Artists Who Kept $84,000 Museum Loan For Himself Claims He's Performing Conceptual Art

Danish artist Jens Haaning was recently loaned approximately $84,000 to recreate two of his earlier artworks. However, Haaning has decided to use the cash to create a new artwork—by keeping the money for himself. He has given the piece the apt title: Take the Money and Run.

These types of controversies, far from new in the art world, can highlight the sometimes-tenuous relationships between artists and the institutions that often fund them.

This particular incident comes after the Kunsten Museum of Modern Art in ​​Aalborg, Denmark, loaned Haaning 538,000 kroner (approximately $84,000) to replicate two of his prior artworks, from 2007 and 2010, respectively. The former was intended to display, in a frame, the average annual income in Austria for that year—the latter was its Danish counterpart.

According to The Art Newspaper, the new renditions of the artworks were meant to be featured in an exhibition titled, "Work it Out," a collection focused on issues relating to labor and working life.

Kunsten Museum
The Kunsten Museum of Modern Art in Aalborg, Denmark. Google Street View

However, when Haaning's artworks were delivered the day before the exhibition opened on September 24, museum staff found only empty frames and no sign of the money they had loaned Haaning.

"Haaning sent us an email saying he thought it was more interesting to do a new work, and it was called Take the Money and Run," explained the Kunsten Museum's director Lasse Andersson, per The Art Newspaper.

From Haaning's perspective, Take the Money and Run is a conceptual art piece that responds to unfair conditions put forth by the museum: the artist claims he would have been forced to pay 25,000 kroner (about $3,900) of his own money in order to fully realize the two artworks, reported Artnet.

Furthermore, Haaning explained that the artworks, originally made several years ago, were no longer relevant to today's context. "Why should we show a work that is about Denmark...11 years ago, or one that is about Austria's relationship with a bank 14 years ago?" asked the artist on a radio show last week.

"I encourage other people who have just as miserable working conditions as me to do the same," he said. "If they are sitting on some s*** job and not getting money and are actually being asked to give money to go to work, then take the box and [run] off."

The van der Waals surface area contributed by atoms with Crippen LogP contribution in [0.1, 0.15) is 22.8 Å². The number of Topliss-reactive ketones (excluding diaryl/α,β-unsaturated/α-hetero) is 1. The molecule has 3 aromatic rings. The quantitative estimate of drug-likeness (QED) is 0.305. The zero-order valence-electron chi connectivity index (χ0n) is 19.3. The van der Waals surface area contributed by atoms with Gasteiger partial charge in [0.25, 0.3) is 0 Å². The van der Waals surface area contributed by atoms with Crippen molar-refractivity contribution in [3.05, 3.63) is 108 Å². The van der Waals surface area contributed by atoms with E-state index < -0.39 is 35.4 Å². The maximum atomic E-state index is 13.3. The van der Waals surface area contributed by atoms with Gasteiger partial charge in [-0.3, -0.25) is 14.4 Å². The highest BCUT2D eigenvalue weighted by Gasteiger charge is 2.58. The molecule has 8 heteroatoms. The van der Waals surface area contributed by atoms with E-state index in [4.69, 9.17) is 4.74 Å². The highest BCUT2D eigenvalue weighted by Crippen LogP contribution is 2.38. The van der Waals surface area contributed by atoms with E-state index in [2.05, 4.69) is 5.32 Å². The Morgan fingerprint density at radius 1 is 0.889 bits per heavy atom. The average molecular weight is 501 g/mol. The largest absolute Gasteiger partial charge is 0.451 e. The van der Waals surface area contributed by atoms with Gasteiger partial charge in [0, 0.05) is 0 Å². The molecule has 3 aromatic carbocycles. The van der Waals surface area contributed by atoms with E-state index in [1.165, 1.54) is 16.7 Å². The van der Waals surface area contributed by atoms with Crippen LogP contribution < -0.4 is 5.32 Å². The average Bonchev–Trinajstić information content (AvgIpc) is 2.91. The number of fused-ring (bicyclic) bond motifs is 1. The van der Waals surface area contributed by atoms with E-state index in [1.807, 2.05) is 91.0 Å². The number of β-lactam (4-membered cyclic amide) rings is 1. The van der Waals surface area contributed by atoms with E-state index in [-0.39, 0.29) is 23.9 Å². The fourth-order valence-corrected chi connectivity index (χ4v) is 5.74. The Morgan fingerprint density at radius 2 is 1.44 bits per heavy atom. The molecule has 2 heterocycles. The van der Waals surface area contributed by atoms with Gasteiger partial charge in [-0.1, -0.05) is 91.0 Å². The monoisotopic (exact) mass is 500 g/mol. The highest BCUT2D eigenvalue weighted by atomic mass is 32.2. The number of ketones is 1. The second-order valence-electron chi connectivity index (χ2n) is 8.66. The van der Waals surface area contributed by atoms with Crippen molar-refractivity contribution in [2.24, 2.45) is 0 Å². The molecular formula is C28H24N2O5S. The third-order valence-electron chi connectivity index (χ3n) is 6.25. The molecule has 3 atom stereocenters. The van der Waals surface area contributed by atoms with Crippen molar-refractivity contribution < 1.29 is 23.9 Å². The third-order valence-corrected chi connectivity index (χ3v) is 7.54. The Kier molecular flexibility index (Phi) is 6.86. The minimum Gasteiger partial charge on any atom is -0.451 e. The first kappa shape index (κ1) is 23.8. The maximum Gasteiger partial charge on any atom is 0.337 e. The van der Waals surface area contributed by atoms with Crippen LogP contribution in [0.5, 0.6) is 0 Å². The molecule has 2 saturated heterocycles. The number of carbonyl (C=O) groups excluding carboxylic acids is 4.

For now, the museum has displayed the empty frames in its "Work it Out" exhibition, along with a copy of Haaning's email—but they are still expecting to get their money back eventually, as stipulated in their written contract with Haaning.

"We are not a rich museum," said Andersson, reported The Art Newspaper. "We are really hoping the money will come back."

The money loaned to Haaning had reportedly come from savings intended for the museum's upkeep.

"I absolutely want to give Jens the right [to say] that a new work has been created in its own right, which actually comments on the exhibition we have," added Andersson, per Artnet. "But that is not the agreement we had."

Haaning, however, appears to have other plans. "Of course I will not pay it back," he said, according to The Art Newspaper. "The work is that I took the money and I will not give it back."

He further defended the work, per Euronews, explaining that the conceptual art piece is "not theft." He said: "It's a breach of contract, and a breach of contract is part of the work."

Newsweek has reached out to the Kunsten Museum of Modern Art for additional comment.

The controversy calls to mind similar incidents that have rocked the art world in recent years. In 2018, for example, a Banksy artwork self-destructed moments after it was sold at auction for $1.4 million. The next year, a banana taped to a wall by the artist Maurizio Cattelan at Art Basel Miami sold for $120,000 and gained global notoriety—until it was eaten by fellow artist David Datuna.